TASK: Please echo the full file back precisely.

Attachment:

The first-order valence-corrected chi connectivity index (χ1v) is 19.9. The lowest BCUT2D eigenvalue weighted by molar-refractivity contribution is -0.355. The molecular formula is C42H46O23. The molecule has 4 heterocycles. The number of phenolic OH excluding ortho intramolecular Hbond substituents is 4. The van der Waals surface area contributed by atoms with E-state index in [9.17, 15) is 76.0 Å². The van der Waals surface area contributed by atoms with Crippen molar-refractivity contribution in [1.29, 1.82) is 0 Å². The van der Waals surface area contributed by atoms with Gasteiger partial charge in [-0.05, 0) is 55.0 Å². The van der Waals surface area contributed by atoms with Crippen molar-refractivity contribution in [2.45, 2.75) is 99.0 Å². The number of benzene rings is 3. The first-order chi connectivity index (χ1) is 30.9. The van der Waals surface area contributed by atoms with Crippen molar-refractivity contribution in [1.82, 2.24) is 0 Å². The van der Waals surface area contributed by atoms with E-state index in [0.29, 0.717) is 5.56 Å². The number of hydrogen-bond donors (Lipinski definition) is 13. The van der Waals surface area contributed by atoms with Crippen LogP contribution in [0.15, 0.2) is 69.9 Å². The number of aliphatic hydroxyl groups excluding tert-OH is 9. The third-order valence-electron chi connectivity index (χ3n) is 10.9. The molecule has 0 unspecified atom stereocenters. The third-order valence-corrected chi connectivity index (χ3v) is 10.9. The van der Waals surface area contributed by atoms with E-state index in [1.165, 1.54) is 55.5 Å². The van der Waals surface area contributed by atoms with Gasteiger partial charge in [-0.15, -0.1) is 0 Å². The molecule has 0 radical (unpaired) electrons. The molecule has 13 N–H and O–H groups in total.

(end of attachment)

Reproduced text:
The first-order valence-corrected chi connectivity index (χ1v) is 19.9. The lowest BCUT2D eigenvalue weighted by molar-refractivity contribution is -0.355. The molecular formula is C42H46O23. The molecule has 4 heterocycles. The number of phenolic OH excluding ortho intramolecular Hbond substituents is 4. The van der Waals surface area contributed by atoms with E-state index in [9.17, 15) is 76.0 Å². The van der Waals surface area contributed by atoms with Crippen molar-refractivity contribution in [1.29, 1.82) is 0 Å². The van der Waals surface area contributed by atoms with Gasteiger partial charge in [-0.05, 0) is 55.0 Å². The van der Waals surface area contributed by atoms with Crippen molar-refractivity contribution in [2.45, 2.75) is 99.0 Å². The number of benzene rings is 3. The first-order chi connectivity index (χ1) is 30.9. The van der Waals surface area contributed by atoms with Crippen molar-refractivity contribution in [1.82, 2.24) is 0 Å². The van der Waals surface area contributed by atoms with E-state index in [0.29, 0.717) is 5.56 Å². The number of hydrogen-bond donors (Lipinski definition) is 13. The van der Waals surface area contributed by atoms with Crippen LogP contribution in [0.15, 0.2) is 69.9 Å². The number of aliphatic hydroxyl groups excluding tert-OH is 9. The third-order valence-electron chi connectivity index (χ3n) is 10.9. The molecule has 0 unspecified atom stereocenters. The third-order valence-corrected chi connectivity index (χ3v) is 10.9. The van der Waals surface area contributed by atoms with E-state index in [1.165, 1.54) is 55.5 Å². The van der Waals surface area contributed by atoms with Gasteiger partial charge in [-0.15, -0.1) is 0 Å². The molecule has 0 radical (unpaired) electrons. The molecule has 13 N–H and O–H groups in total.